So Naipaul was not a pleasant man but then great men seldom are. Yet there is something amusing about watching him, so sure of himself and so at odds with the world, as he slouches and scowls his way through Sir Vidia's Shadow, Paul Theroux's loving, candid and engrossing memoir. What Boswell concluded about Dr. Johnson - that he was good-natured but ill-tempered - could probably apply to Naipaul. In both cases the temper acts as a kind of shell for the nature within. And of course writers are often cranky and misanthropic and arrogant almost by definition. Humble writers can lack the will to succeed, and those too fond of humankind may find that they lack the time to write. Writers should be "invisible", says Naipaul, for it is the work that matters and not the man. And all the more so when the man snapped at the "asinine" questions of interviewers, stormed out of dinners in his honor, quoted from his works when a question needed settling. He gave the appearance of someone for whom every question was already settled. There was nothing more to write, nothing more to ask.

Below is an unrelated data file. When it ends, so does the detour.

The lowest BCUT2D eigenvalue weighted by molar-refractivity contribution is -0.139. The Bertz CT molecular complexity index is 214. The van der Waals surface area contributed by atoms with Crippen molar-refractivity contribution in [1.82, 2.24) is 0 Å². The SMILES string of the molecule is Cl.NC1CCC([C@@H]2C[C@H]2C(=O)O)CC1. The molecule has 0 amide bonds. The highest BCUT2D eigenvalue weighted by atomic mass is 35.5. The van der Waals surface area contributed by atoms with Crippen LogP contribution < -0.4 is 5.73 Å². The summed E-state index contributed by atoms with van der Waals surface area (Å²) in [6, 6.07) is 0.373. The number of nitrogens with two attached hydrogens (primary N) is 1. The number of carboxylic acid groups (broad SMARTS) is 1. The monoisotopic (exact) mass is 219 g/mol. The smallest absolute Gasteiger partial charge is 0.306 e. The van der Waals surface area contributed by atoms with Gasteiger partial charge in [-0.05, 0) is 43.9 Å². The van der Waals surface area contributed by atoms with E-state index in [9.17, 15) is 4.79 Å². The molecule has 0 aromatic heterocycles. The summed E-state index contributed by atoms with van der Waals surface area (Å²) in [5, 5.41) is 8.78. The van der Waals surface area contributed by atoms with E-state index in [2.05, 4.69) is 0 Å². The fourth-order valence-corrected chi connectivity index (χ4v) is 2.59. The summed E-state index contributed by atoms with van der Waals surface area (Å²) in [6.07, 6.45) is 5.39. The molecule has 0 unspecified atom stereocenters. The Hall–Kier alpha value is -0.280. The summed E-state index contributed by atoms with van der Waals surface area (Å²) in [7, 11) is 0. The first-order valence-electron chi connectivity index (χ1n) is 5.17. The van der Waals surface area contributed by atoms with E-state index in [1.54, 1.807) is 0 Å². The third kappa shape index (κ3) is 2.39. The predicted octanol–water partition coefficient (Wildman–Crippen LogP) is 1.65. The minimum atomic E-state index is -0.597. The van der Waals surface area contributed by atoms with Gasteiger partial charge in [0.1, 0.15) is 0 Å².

Theroux met Naipaul in Africa, where Theroux was then dividing his time between teaching, writing and womanizing. He was virtually unknown and unpublished, whereas Naipaul had already composed his masterpiece A House for Mr. Biswas. Though his desire to meet no new friends would later become an obsession with him, Naipaul took Theroux under his wing. Suddenly Theroux had connections, and moderate success was soon to follow. But he still had to continue teaching, by then at the University of Singapore. It was only with the publication of The Great Railway Bazaar, an account of a train trip across Asia, that Theroux's fame was secured. But for Naipaul, commercial success - and its close cousin, an American audience - continued to elude him, and eventually he was reduced to breaking one of his cardinal rules, that a writer should maintain perfect independence. But Vidia taught. And he hated it, as much as the students - grade-grubbing Americans - hated him.